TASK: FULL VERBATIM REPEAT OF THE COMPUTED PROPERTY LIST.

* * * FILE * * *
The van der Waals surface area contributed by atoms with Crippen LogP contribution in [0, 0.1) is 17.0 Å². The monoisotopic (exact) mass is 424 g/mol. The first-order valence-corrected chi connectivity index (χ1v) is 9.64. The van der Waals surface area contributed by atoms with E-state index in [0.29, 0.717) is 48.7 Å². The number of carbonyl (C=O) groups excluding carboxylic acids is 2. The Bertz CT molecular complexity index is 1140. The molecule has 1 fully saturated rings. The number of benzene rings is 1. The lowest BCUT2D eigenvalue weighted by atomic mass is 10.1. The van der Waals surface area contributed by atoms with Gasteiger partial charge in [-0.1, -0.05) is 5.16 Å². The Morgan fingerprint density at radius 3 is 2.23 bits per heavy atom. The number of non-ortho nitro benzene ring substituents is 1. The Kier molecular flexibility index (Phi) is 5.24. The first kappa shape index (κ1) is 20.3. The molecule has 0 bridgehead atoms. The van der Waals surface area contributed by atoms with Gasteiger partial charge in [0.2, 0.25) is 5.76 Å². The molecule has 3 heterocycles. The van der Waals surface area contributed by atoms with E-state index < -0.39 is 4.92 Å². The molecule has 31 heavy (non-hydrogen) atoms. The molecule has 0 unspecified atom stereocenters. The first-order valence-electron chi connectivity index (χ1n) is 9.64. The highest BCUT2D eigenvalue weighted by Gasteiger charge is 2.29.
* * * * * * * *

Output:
The van der Waals surface area contributed by atoms with Crippen LogP contribution in [0, 0.1) is 17.0 Å². The monoisotopic (exact) mass is 424 g/mol. The first-order valence-corrected chi connectivity index (χ1v) is 9.64. The van der Waals surface area contributed by atoms with E-state index in [0.29, 0.717) is 48.7 Å². The number of carbonyl (C=O) groups excluding carboxylic acids is 2. The Bertz CT molecular complexity index is 1140. The molecule has 1 fully saturated rings. The number of benzene rings is 1. The lowest BCUT2D eigenvalue weighted by atomic mass is 10.1. The van der Waals surface area contributed by atoms with Gasteiger partial charge in [-0.1, -0.05) is 5.16 Å². The Morgan fingerprint density at radius 3 is 2.23 bits per heavy atom. The number of non-ortho nitro benzene ring substituents is 1. The Kier molecular flexibility index (Phi) is 5.24. The first kappa shape index (κ1) is 20.3. The molecule has 0 bridgehead atoms. The van der Waals surface area contributed by atoms with Gasteiger partial charge in [0.2, 0.25) is 5.76 Å². The molecule has 3 heterocycles. The van der Waals surface area contributed by atoms with E-state index < -0.39 is 4.92 Å². The molecule has 31 heavy (non-hydrogen) atoms. The molecule has 0 unspecified atom stereocenters. The first-order valence-electron chi connectivity index (χ1n) is 9.64. The highest BCUT2D eigenvalue weighted by Gasteiger charge is 2.29.